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Artist Sarah Hall is approaching Christ Church Cathedral’s new bell spire as a “living sculpture” that will hold in tension light, colour, sound, and movement.  Entitled Welcoming Light, Hall conceives of the bell spire as a beacon, a living “light house”, that “reinforces the identity of the Cathedral as a community partner open and responsive to change.” 

Working in glass, Hall’s design must submit to the rigid geometry required to hold fragile glass securely in place. The Cathedral’s rectangular bell tower, Hall observes, has an especially strong geometric frame. In contrast, Hall’s design of twisting, bending, bursting flames, seas, mountains and trees resists the rigidity of the frame, promising to pour its generous movement and energy into the world. 

Hall views the Cathedral project as a unique opportunity for an urban heritage church building to make a powerful, unmistakable statement to contemporary society.  The clearly contemporary bell tower says to all who see it that the Cathedral has a message for people today.  The spire communicates that the Cathedral is still a “light on the hill”, a point of hope and sanctuary for the Vancouver community, and an instrument for the healing of the nations.

Much of the glass for the Cathedral’s windows will be made by Glashutte Lamberts located in Germany in northern Bavaria near the border with Czech Republic. (Follow this link to a short video of Lamberts’ artisans mouth-blowing glass Hall plans to use a great deal of Lamberts Opal Antique glass because it retains its colour in all light conditions (not going dark and dull when viewed in daylight from outside.) Lamberts has samples of 5000 different colours of glass, but even so Hall expects that they will need to make a few custom colours for the Cathedral project.  Lamberts Table Glass will be used in other areas to allow a degree of transparency to the bells.

 In addition, Hall plans to use dichroic glass.  This transparent, highly reflective glass  changes colour as it is viewed from different angles.  It produces a shimmering effect of movement, even on cloudy and rainy days. Kitsilano Glass located in Richmond will fabricate and lead the glass into 204 2’ x 4’ frames that will be installed onto supports on the bell spire frame.  The spire is scheduled for completion by the end of 2015, with the hope that the bells will ring for Christmas.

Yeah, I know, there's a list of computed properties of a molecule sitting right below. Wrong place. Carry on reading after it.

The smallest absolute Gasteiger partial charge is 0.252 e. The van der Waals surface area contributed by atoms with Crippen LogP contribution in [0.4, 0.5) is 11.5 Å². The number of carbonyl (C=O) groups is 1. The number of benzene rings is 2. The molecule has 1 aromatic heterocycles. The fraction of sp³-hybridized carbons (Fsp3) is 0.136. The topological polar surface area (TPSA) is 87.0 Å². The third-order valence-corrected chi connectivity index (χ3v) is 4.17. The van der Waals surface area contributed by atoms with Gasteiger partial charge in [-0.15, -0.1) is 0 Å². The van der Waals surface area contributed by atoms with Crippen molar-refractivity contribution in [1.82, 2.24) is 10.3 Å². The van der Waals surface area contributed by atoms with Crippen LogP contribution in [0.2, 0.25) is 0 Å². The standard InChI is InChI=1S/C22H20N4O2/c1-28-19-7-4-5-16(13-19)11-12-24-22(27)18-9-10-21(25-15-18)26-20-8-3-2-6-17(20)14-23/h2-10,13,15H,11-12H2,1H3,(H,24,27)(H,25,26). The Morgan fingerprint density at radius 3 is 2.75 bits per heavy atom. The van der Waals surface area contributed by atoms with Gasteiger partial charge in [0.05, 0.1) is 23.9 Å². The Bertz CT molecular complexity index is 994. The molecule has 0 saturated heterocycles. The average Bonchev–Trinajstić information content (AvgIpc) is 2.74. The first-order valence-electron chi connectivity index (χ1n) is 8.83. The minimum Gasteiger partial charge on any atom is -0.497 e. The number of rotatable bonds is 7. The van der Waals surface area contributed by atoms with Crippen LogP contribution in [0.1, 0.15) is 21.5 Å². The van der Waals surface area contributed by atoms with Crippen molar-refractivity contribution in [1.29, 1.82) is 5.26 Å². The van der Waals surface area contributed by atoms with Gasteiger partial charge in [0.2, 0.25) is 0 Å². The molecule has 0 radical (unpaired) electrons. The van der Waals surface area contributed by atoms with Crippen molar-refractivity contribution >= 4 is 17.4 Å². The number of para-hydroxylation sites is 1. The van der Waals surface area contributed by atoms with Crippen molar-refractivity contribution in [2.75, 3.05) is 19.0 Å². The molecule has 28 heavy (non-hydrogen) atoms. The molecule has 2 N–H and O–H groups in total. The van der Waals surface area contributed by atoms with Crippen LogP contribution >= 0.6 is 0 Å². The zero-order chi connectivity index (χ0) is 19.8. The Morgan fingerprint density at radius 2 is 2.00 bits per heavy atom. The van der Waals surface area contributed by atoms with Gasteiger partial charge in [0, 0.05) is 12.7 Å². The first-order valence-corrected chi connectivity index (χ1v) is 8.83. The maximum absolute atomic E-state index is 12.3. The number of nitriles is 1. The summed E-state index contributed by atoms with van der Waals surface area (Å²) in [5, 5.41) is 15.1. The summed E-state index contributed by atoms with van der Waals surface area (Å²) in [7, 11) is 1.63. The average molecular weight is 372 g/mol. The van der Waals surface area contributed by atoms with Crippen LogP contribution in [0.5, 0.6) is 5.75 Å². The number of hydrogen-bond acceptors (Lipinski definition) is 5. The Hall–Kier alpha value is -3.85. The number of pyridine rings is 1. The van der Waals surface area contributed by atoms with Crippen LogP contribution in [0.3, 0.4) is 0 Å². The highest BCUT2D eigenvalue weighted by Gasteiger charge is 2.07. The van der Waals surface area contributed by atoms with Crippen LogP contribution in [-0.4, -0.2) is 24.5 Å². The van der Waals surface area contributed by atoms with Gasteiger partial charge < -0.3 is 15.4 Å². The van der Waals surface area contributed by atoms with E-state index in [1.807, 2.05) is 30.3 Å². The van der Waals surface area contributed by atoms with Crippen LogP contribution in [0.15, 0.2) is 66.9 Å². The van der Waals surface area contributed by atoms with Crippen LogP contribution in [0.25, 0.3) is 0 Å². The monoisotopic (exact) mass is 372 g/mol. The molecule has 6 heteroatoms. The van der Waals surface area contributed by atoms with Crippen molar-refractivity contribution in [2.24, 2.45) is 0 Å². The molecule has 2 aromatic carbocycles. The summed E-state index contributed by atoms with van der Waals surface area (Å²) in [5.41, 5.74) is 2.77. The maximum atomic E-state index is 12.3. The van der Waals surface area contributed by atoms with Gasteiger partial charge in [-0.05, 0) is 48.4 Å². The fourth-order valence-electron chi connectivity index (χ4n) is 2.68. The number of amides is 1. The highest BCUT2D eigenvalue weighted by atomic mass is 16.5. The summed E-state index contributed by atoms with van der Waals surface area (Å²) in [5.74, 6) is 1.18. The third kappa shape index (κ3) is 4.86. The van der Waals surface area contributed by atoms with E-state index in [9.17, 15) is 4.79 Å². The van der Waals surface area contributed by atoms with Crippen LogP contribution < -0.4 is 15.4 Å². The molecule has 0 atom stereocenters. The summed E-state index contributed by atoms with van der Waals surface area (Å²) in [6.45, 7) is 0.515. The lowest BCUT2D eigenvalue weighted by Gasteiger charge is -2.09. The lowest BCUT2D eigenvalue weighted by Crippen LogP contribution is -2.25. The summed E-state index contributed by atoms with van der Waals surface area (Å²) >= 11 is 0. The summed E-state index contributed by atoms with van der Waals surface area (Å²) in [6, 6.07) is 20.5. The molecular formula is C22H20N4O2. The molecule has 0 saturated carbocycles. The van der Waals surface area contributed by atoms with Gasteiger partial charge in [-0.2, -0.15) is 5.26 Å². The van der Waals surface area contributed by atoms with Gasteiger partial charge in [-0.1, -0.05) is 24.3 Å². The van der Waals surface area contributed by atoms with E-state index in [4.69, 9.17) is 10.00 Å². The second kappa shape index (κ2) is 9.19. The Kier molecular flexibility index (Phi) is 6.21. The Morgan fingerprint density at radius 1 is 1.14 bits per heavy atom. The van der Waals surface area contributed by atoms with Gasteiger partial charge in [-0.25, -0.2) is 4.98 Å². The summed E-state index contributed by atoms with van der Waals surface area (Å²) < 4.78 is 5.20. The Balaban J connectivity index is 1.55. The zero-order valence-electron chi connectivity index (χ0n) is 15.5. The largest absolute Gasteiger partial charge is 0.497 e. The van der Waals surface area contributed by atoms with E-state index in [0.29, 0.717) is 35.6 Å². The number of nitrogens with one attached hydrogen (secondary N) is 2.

Selected after a Canada-wide competition, Hall is an internationally renowned glass artist who has designed hundreds of architectural glass projects.  Hall decided to become a glass artist at age nine. She grew up in Dundas, Ontario where her father was the chair of the Building Committee at St. Mark’s United Church.  Every Sunday, the committee visited other churches, and Hall went along for the ride.  As a young child, she was drawn to the glass art she saw – not so much the pictures, but the other-worldly effects of light and colour.  

Over the next four years, Hall will be engaged in a special research project to produce bird-friendly solar glass in Toronto.  Alarmed by the nine million bird fatalities per year in Toronto through collisions with glass, Hall has teamed with Dr. Christine Shepherd at the American Bird Conservancy in New York City to try to prevent bird-glass collisions. As it stands now, birds cannot see glass, but see the trees and sky reflected in glass.  The new glass will prevent bird collisions and also generate electricity for buildings.

The bell spire is one part of Christ Church Cathedral’s current capital project Raise the Roof, Ring the Bells, Feed the People!  For more information about the project, please visit or contact Emily Pritchard, Director of Stewardship and Capital Development at Christ Church Cathedral by telephone at 604-682-3848 ex. 21.

By Joan Seidl, Christ Church Cathedral, “Raise the Roof” Cathedral Capital Campaign PR Representative

The preceding is an excerpt, Joan's full article will be available in the March 2015 issue of TOPIC.